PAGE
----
Russian President Vladimir Putin, right, opened the Universiade alongside FISU President Oleg Matytsin ©Getty Images

Russian President Vladimir Putin officially opened the Krasnoyarsk 2019 Winter Universiade during a ceremony which aimed to celebrate the history and cultural traditions of Siberia.

The ceremony, directed by former Russian figure skater and Salt Lake 2002 Winter Olympic silver medallist Ilya Averbukh featured 1,100 performers.

Putin would serve as the most recognisable participant to the over 60 countries who reportedly broadcast the Opening Ceremony of the Universiade.

The Russian President reprised the role he took in Kazan back in 2013 when he officially opened the summer edition of the university sport event.

Putin was flanked by International University Sports Federation (FISU) President Oleg Matytsin, who called upon athletes to embrace the opportunity presented to them at the Universiade.

He encouraging athletes to compete and share experiences with each other.

"Allow me to welcome the delegations," Matytsin said.

"We particularly welcome those who are competing for the first time.

"It has taken a lot of work to provide you with the stage.

"Do not forget to enjoy the time you spend here.

"You will go on to become the leaders of tomorrow."

Krasnoyarsk's history and culture was explored throughout the Ceremony ©Getty Images
Krasnoyarsk's history and culture was explored throughout the Ceremony ©Getty Images

Between the speeches of Matytsin and President Putin, a video message from International Olympic Committee (IOC) President Thomas Bach was also played.

"This is your time to shine," said Bach, a former Summer Universiade athlete in fencing.

"I encourage you to make the most of this experience.

"Maybe these Games will be part of your journey to Beijing 2022.

"Give it your best.

"The Universiade has a wonderful atmosphere.

"You will leave here with a new experience and new friends."

The Winter Universiade has been viewed as an opportunity for Krasnoyarsk to follow in the footsteps of Kazan and Sochi by establishing itself as a sport destination.

A focus was placed in the Opening Ceremony in the culture and diversity in the region, with the performance aimed at narrating the history of Yenisei Siberia.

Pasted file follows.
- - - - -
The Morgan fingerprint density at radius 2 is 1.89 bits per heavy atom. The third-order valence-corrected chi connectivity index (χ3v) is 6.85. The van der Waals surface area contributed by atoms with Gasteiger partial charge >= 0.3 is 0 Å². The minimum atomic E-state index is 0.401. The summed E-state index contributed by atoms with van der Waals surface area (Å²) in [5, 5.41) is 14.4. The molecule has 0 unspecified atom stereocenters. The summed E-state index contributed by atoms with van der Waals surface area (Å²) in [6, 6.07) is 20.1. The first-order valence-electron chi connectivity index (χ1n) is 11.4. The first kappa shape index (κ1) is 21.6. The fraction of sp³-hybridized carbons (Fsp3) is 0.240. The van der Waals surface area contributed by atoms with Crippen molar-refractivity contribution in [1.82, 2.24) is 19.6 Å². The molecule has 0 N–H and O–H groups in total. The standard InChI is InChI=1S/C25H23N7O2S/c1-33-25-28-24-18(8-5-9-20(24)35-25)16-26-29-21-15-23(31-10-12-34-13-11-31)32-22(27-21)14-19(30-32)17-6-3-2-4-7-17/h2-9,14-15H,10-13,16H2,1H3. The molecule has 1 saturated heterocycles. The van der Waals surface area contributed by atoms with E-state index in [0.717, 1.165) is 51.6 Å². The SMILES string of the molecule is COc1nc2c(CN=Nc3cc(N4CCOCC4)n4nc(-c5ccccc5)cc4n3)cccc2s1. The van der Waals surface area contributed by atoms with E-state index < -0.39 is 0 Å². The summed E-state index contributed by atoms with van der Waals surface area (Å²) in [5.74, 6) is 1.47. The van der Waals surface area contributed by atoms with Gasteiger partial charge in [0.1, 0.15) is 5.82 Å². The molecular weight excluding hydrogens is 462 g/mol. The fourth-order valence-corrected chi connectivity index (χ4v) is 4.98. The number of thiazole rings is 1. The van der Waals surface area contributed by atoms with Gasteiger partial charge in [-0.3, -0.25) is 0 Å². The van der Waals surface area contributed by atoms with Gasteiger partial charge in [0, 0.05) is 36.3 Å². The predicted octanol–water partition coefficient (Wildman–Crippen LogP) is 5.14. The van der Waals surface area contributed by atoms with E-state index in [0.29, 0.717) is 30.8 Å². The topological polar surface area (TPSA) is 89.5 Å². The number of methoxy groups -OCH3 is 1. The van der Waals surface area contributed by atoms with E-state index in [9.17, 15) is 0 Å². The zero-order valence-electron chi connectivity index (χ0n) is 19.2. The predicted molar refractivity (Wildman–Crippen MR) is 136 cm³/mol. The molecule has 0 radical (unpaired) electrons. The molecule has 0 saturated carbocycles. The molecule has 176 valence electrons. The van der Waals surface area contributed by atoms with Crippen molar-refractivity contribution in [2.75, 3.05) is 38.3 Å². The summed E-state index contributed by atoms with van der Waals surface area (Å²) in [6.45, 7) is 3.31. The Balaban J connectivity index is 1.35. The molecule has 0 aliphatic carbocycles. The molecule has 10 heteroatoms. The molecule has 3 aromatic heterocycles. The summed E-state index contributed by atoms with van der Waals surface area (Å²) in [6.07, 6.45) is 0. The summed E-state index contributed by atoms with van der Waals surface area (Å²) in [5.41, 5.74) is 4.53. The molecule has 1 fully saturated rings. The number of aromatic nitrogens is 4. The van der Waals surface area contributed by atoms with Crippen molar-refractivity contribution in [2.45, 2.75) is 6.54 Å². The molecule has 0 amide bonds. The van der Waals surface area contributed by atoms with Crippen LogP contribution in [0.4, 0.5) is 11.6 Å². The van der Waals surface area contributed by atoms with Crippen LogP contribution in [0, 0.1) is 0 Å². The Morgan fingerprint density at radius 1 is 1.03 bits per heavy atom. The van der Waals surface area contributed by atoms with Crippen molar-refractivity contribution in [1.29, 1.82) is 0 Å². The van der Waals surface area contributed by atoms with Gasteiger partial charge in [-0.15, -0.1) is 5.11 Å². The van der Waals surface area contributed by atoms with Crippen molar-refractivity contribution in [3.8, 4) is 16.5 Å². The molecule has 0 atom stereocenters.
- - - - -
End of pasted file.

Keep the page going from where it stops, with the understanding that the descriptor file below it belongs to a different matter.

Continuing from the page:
The Yenisei River runs through the heart of Krasnoyarsk and is considered one of the three great rivers in the Siberia.

Krasnoyarsk's industrial heritage and art was explored during performances, while an increasingly technological world was also highlighted by a segment dedicated to social media.

The Godenko Krasnoyarsk national dance company of Siberia were among those performing at the Ceremony in the 7,000 capacity arena, one of sporting facilities built for the Universiade.

Performances were also given by the ballet company of the Hvorostovsky Krasnoyarsk State Opera and Ballet Theatre and the jazz ballet of Valery Tereshkin.

As well as highlighting the traditions of Siberia and Russia, modern culture was also on show during the spectacle.

The S-BROTHER-S DJ project helped to provide a soundtrack to the entrance of the athletes from the 58 competing nations.

Former X Factor and Eurovision Song Contest participants Aleksey Vorobyov and popular singer songwriter Nyusha also performing.

A focus was also placed on sport, with the local crowd enjoying a display from four-time world and Salt Lake City 2002 figure skating champion Alexey Yagudin.

The Universiade Cauldron was lit outside to bring the Opening Ceremony to a close ©Getty Images
The Universiade Cauldron was lit outside to bring the Opening Ceremony to a close ©Getty Images

Yagudin has served as one of the ambassadors of Krasnoyarsk 2019 and carried the Universiade Flame during its journey to the city.

The flame arrived in Krasnoyarsk prior to the Ceremony, having been lit in the Italian city Turin back in September.

Following Turin, the first host of a Universiade, the flame visited former host cities Almaty in Kazakhstan and Harbin in China, before a tour of Russia that has seen it pass 30 cities, including Moscow, Saint Petersburg and Kazan.

The conclusion of Yagudin's performance coincided with the arrival of the Universiade flame.

The flame was carried by several ambassadors for the Universiade, before it was used to light the Cauldron, located outside the venue.

The honour fell to Krasnoyarsk-born bandy legend Sergey Lomanov, an 11-time world champion, who shot a flaming ball with his stick.

With the aid of technology, the ball was shown to light the cauldron and began a series of fireworks to end the Ceremony.